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A Mother’s Day Seal of Approval for EPA’s Carbon Pollution Standard

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With Mother’s Day coming up this weekend, I’ve been thinking a lot about all that my Mom did to give me a great start in life and how I’d like to do the same for my kids. I’d certainly like them, and all kids everywhere, to grow up in a world that’s healthy and safe. But climate change poses a real threat to our kids’ futures and it’s up to us Moms (and Dads and aunts and uncles and responsible adults) to do something about that.

Photo: A Baked Creation www.abakedcreation.com

You may have heard that EPA recently issued draft carbon standards for new power plants. These standards are a small, important step toward lowering our future carbon emissions. (Yes, we clearly need to do a lot more to truly address the threat of climate change – both by sharply reducing our emissions and by building resilience to the impacts of climate change already underway.)

But even these reasonable, commonsense standards are coming under mounting attack from the usual suspects.

The Chamber of Commerce campaign of falsehoods and misinformation on climate

The U.S. Chamber of Commerce’s press release on the carbon standard is a particularly egregious example of misinformation and scare tactics. First of all, it’s important to note that this standard only applies to new power plants (and also exempts plants that are already permitted and will begin construction within a year). And it’s a fallacy to say that the standard is preventing the building of new coal-fired power plants because, apart from a few plants already in the pipeline, no one is planning to build any more new coal plants! According to EIA’s most recent projections (see Data Table A9), even under a business-as-usual scenario virtually no new conventional coal-fired plants are forecast to be built through 2035.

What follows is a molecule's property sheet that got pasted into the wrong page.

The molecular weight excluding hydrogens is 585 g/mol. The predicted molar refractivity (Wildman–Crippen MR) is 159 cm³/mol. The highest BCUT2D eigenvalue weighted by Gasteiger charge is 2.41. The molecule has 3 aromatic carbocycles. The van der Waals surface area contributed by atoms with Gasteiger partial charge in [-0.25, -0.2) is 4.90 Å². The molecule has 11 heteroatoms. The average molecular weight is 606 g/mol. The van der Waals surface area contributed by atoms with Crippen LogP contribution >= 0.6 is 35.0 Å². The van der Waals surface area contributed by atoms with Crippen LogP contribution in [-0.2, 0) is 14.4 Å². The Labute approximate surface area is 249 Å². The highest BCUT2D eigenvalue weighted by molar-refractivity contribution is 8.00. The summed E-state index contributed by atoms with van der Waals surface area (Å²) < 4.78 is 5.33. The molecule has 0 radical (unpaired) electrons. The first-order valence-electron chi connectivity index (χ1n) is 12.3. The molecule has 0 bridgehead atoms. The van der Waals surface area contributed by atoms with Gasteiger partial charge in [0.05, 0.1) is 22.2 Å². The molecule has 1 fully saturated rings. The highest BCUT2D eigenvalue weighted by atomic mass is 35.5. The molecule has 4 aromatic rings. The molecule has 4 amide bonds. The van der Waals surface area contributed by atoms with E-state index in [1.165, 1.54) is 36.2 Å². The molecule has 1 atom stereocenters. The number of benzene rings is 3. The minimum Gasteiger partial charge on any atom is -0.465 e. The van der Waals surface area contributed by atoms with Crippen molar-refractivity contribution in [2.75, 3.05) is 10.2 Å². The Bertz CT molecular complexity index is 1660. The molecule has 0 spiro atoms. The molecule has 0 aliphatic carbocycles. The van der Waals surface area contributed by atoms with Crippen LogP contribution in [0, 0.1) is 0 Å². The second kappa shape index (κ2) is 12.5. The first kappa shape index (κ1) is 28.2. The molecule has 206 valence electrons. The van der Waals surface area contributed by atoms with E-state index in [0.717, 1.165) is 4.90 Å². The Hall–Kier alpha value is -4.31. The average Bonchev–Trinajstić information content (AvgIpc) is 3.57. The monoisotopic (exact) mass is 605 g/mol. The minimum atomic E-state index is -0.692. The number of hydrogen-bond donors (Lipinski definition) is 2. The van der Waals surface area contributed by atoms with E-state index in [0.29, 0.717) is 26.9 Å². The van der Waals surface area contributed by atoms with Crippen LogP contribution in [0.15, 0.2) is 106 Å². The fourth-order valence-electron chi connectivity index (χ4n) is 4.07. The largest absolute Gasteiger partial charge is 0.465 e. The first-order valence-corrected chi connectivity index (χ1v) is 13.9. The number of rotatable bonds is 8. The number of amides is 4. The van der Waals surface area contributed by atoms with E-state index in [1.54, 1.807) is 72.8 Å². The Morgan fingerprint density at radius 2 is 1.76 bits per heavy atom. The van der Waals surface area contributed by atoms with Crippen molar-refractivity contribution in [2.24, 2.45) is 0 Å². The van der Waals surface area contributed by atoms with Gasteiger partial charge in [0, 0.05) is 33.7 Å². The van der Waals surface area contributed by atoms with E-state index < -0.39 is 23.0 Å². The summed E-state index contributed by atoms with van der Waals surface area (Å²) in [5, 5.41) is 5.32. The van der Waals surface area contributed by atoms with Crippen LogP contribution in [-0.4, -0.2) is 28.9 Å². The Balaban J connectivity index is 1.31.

The fact is coal-fired power plants are becoming increasingly uneconomic for a variety of reasons including competition from lower cost alternatives like natural gas, renewable energy, and energy efficiency. Add to that the enormous health and environmental costs of coal, and it’s clear that we need to diversify our energy base with cleaner, more sustainable options.

Contrary to what the Chamber claims, EPA’s legal authority and obligation to regulate carbon pollution has been clearly affirmed though a 2007 Supreme Court ruling and the issuing of the endangerment finding which establishes the threats to public health and welfare from climate change.

Several economists have confirmed that this standard will have little or no impact on electricity prices. Market conditions are clearly unfavorable for building new coal plants and any new investments are likely to be in natural gas or renewable energy.

The Chamber is out of step with its members on climate

Instead of embracing a future of cleaner energy sources that also help limit the growth in carbon emissions that are fueling climate change, the Chamber has chosen to adopt a short-sighted stance. The Chamber has a history of this kind of head-in-the-sand thinking on climate issues, which has already led to the exodus of members like Apple, Exelon and PG&E who recognize the need to acknowledge the science and take action on climate change. Many others (including Nike, General Electric and Johnson and Johnson) have explicitly said that the Chamber does not represent their views on climate change.

Show your support for limits on global warming emissions  

You can make a difference: Please send comments to EPA in support of these critical standards that will help protect our health and environment from the impacts of global warming. Moms (and responsible adults) everywhere would approve!

Posted in: Energy, Fossil Fuels, Global Warming Tags: ,

About the author: Rachel Cleetus is an expert on the design and economic evaluation of climate and energy policies, as well as the costs of climate change. She holds a Ph.D. in economics. See Rachel's full bio.

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  • Beryl Shahan

    the Chamber of Commerce is exhibiting the age-old tendency to oppose all requirements for change. It is childish to say the least. The sooner we recognize the need adjustments in fuel use the less painful the adjustments.

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